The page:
½ cup sugar, plus more for dusting
Zest of one lemon, grated or chopped fine
1 egg, slightly beaten
1 cup (1/4 liter) milk
¼ cup (4 tablespoons/60 grams) melted butter
1 cup blueberries

Preheat the oven to 375°F (190°C). Butter muffin tins or use paper liners. Mix 1¾ cups of flour, baking powder, salt, sugar, and lemon zest in a large bowl. Add the egg, milk, and butter, stirring only enough to dampen the flour; the batter should not be smooth. Add the remaining ¼ cup of flour on the blueberries, gently turning to coat. Carefully fold in the blueberries into the batter. Spoon into the muffin tins, filling each cup about two-thirds full. Sprinkle a pinch of sugar on top of each muffin. Bake for about 25-30 minutes, or until golden.

 

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Filed under Breakfast, muffins, Recipes

Rhubarb Caipirinha

I’m a late bloomer. I came to appreciate cocktails only recently and now, a whole new “cooking” landscape has opened up to me. Making drinks is like cooking with liquids. Similar to colorists or alchemists, mixologists deal in essences. Where cooking food is multi-dimensional, combing texture, flavor, color, etc., mixing a drink involves contrasting pure tastes to create a new, sometimes unexpected flavor. Mixology is to cooking what painting is to sculpture.

a sweet and sour cocktail, rhubarb caipirinha

 

Basically, I’m a wine person. For one, my low tolerance for alcohol prohibits me from drinking too much. Hard liquor is too strong for me. For another, I worked in the wine business for five years, after living in France for ten, and came to love the complexity and variety of wine. French food purists know that drinking hard liquor before a meal numbs the palette, making it harder to discern delicate flavors. Wine makes food taste better.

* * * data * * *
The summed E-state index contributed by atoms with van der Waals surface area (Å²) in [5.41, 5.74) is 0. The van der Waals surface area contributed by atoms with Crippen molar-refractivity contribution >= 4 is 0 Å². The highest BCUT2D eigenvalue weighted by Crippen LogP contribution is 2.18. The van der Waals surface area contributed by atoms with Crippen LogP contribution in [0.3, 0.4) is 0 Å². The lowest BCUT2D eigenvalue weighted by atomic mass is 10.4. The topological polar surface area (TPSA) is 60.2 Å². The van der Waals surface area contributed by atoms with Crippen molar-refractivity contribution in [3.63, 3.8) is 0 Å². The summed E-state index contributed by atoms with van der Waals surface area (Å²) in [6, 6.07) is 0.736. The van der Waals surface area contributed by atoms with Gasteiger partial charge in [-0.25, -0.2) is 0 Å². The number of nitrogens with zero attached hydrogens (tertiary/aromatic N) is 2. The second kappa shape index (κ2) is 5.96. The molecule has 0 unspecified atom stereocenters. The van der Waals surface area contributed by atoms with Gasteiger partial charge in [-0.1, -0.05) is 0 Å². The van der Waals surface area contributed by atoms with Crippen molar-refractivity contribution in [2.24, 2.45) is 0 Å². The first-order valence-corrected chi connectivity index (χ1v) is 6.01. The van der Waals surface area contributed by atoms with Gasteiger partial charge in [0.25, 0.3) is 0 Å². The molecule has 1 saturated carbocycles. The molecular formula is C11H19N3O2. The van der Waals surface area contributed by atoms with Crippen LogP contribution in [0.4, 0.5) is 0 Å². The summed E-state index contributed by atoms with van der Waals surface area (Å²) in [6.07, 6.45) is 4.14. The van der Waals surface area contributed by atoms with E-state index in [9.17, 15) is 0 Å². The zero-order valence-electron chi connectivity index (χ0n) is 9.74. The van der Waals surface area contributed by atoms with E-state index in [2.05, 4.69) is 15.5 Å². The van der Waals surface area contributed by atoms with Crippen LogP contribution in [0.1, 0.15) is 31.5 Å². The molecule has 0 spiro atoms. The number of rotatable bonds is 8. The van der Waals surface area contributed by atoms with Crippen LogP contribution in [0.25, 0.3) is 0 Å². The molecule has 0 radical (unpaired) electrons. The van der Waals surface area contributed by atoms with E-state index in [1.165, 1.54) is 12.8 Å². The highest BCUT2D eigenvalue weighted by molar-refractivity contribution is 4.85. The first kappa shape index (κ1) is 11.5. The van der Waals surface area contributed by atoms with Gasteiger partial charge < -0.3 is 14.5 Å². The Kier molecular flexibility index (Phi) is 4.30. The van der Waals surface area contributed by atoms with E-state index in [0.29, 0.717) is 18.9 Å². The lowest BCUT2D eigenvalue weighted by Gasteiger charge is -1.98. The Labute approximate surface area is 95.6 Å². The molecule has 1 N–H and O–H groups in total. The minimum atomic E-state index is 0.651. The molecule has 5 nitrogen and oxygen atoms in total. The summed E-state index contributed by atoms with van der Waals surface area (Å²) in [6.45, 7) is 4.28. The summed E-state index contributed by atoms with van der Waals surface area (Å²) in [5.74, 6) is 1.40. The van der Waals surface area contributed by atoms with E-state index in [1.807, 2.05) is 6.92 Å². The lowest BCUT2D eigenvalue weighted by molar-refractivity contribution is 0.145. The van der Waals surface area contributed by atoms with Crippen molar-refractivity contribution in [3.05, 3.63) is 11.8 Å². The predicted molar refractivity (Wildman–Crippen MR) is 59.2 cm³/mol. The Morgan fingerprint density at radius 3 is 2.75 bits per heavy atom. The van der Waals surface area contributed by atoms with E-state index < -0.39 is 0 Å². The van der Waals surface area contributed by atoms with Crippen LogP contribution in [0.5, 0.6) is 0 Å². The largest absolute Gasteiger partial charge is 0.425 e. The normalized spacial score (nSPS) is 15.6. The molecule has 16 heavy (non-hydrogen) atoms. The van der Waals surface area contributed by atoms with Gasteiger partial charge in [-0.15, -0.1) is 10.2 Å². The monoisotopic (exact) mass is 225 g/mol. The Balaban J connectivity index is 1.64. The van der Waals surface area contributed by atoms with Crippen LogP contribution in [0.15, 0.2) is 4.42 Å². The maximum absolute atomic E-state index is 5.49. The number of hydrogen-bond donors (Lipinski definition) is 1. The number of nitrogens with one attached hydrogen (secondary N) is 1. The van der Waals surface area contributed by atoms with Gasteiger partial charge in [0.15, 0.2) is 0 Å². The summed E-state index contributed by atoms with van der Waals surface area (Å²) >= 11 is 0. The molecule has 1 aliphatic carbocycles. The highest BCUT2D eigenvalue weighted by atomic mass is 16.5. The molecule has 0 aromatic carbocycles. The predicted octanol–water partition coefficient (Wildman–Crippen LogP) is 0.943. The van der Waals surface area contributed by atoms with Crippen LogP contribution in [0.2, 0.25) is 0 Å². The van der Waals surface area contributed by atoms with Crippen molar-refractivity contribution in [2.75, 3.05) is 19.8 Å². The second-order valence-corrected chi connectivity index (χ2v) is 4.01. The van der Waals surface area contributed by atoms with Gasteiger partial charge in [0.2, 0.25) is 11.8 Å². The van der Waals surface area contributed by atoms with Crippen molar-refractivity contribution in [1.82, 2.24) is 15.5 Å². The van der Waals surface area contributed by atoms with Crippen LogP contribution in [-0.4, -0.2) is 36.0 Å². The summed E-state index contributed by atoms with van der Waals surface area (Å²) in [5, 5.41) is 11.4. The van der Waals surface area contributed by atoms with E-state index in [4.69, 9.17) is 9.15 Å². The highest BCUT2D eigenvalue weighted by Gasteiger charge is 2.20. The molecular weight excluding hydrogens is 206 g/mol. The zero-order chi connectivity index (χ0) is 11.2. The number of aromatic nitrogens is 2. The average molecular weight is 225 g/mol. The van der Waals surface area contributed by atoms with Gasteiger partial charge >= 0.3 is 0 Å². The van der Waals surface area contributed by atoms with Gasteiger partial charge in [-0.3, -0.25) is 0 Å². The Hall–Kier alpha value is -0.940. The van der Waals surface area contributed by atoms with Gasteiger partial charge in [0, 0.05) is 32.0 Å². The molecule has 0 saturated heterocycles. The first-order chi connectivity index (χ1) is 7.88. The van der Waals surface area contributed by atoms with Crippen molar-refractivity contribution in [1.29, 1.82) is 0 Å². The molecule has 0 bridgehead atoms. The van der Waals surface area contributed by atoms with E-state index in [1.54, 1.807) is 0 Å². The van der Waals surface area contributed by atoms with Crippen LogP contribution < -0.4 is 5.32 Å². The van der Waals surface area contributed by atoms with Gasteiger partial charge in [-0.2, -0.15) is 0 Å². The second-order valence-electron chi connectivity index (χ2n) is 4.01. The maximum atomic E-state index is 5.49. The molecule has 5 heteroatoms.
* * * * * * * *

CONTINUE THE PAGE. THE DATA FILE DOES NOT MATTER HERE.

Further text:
These rules go out the window when traveling south of the Mason-Dixon line. I don’t order wine in tropical countries, choosing beer or cocktails (okay, and occasionally water). I like to drink local. Traveling to Brazil this year, I discovered Cachaça, the distilled spirit made from sugar cane. Technically, it’s similar to rum except Cachaça is made from actual cane juice (instead of molasses, for rum). It’s used in the national cocktail, the Caipirinha, which is muddled lime, sugar and Cachaça over ice. The word “caipira” translates as “hillbilly,” possibly referring to the fact that the alcohol originated in slave culture, where fermented cane juice was first consumed by sugar industry workers in the 16th-century. It was a cheap, fast high for generations of exploited people living in the hills. Colonialists tried to ban it, imposing prohibition (failed) in the 18th-century, and taxation (overthrown), until Brazil earned its independence in 1822 and the drink came to symbolize resistance to colonial rule.

Fast-forward to Brooklyn in 2012, with a big bunch of rhubarb in my fridge. Yes, I make tarts and pies and compotes with rhubarb. I crave sour things. Why not a cocktail, to prolong my nostalgia for a wonderful trip to Brazil last month?

fresh rhubarb

rhubarb syrup

Make rhubarb syrup for use in this recipe or mixed with seltzer for a delicious non-alcoholic drink. Use the leftover pulp stirred into yogurt, or spread on toast. Look out for future cocktail postings; in Vieques recently, I made mojitos using wild rosemary and ginger. That’s something a late bloomer can learn to love.